Zhang, W., S. G. Pueppke, H. Li, J. Geng, Y. Diao and D. W. Hyndman.  2019.  Modeling phosphorus sources and transport in a headwater catchment with rapid agricultural expansion.  Environ. Pollut. 255, 113273; doi:10.1016/ j.envpol.2019.113273.

Pueppke, S. G., S. T. Nurtazin, N. A. Graham, and J. Qi.  2018.  Central Asia’s Ili River ecosystem as a wicked problem: Unraveling complex interrelationships at the interface of water, energy, and food.  Water 10, 541; doi:10.3390/w10050541.

Pueppke, S. G., M. K. Iklasov, V. Beckmann, S. T. Nurtazin, N. Thevs, S. Sharakhmetov, and B. Hoshino.  2018.  Challenges for sustainable use of the fish resources from Lake Balkhash, a fragile lake in an arid ecosystem.  Sustainability 10, 1234; doi:10.3390/su10041234.

Pueppke, S. G., Q. Zhang and S. T. Nurtazin.  2018.  Irrigation in the Ili River basin of Central Asia:  From ditches to dams and diversion.  Water 10, 1650; doi:10.3390/w101111650.

Graham, N. A., S. G. Pueppke, and T. Uderbayev.  2017.  The current status and future of Central Asia’s fish and fisheries: Confronting a wicked problem.  Water 9, 701; doi:10.3390/w9090701.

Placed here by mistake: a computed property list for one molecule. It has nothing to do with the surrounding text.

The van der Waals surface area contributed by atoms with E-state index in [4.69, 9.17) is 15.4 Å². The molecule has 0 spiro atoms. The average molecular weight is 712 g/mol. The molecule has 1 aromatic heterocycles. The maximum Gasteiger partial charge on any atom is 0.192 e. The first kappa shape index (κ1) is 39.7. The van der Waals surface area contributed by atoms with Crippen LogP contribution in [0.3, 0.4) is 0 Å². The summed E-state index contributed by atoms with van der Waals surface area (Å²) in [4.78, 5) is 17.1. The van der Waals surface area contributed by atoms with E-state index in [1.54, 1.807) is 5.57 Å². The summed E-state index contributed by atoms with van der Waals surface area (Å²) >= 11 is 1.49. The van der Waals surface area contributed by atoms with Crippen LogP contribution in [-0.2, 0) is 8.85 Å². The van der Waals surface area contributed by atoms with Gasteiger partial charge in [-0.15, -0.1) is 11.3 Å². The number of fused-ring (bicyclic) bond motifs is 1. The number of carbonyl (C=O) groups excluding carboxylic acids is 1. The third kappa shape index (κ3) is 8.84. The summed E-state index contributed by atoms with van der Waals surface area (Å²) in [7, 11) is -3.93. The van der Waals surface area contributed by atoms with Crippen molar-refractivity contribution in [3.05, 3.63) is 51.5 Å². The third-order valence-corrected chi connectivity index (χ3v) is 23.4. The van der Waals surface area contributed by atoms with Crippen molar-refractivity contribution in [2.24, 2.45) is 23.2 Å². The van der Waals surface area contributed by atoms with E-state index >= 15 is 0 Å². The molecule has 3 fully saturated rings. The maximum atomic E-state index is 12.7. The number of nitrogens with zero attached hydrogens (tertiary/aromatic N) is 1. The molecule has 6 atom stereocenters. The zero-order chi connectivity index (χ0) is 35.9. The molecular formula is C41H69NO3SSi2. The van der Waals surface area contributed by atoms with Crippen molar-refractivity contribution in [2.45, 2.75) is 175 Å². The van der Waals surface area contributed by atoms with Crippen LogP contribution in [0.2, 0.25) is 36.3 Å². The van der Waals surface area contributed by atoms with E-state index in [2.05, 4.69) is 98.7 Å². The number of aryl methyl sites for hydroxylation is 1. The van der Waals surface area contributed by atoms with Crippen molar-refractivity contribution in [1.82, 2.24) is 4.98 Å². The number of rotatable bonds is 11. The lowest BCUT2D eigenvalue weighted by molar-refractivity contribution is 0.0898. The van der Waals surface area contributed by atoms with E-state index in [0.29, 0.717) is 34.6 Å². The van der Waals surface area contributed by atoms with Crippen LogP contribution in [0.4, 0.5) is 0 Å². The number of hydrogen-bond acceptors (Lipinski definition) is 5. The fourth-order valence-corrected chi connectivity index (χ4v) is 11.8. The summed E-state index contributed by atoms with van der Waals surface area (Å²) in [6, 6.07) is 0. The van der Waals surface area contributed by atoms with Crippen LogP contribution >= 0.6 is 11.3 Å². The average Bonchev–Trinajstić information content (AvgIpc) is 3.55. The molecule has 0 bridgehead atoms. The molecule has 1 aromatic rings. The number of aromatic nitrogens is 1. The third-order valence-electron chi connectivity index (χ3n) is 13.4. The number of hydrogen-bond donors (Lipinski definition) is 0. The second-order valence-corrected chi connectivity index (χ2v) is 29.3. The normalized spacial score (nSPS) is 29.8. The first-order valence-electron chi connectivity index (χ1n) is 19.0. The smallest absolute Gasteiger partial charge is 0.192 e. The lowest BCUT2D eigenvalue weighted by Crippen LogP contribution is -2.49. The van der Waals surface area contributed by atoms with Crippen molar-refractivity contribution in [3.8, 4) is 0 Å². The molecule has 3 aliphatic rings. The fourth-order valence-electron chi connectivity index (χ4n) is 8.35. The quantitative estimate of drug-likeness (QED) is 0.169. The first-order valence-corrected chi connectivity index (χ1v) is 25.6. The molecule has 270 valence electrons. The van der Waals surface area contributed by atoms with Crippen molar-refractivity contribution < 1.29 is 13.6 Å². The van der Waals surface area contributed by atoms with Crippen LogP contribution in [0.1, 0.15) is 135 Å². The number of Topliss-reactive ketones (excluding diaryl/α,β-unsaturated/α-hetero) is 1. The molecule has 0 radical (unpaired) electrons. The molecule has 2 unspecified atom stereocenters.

Not a priority: Barriers to environmental reporting in the Republic of Georgia (PDF)

Eric Freedman (2020) Not a priority: Barriers to environmental reporting in the Republic of Georgia, Applied Environmental Education & Communication, DOI: 10.1080/1533015X.2020.1749732


Despite major ecological challenges and a pluralistic, partly free press system, news organizations in the Republic of Georgia generally provide little environmental coverage to their audiences. Interviews with journalists, media experts, and eco-NGO leaders identified four major reasons for the sparsity of coverage: shortcomings of journalists and news organizations; access to information and news sources; lack of priority; and lack of public demand.

timur book.jpgCentral Asia and Azerbaijan: Falling Far Short on the 60th Anniversary of the Universal Declaration of Human Rights

Eric Freedman, International Studies and Programs, School of Journalism and Timur Kocaoglu, Center for Strategic Studies, Koc University, Istanbul, Turkey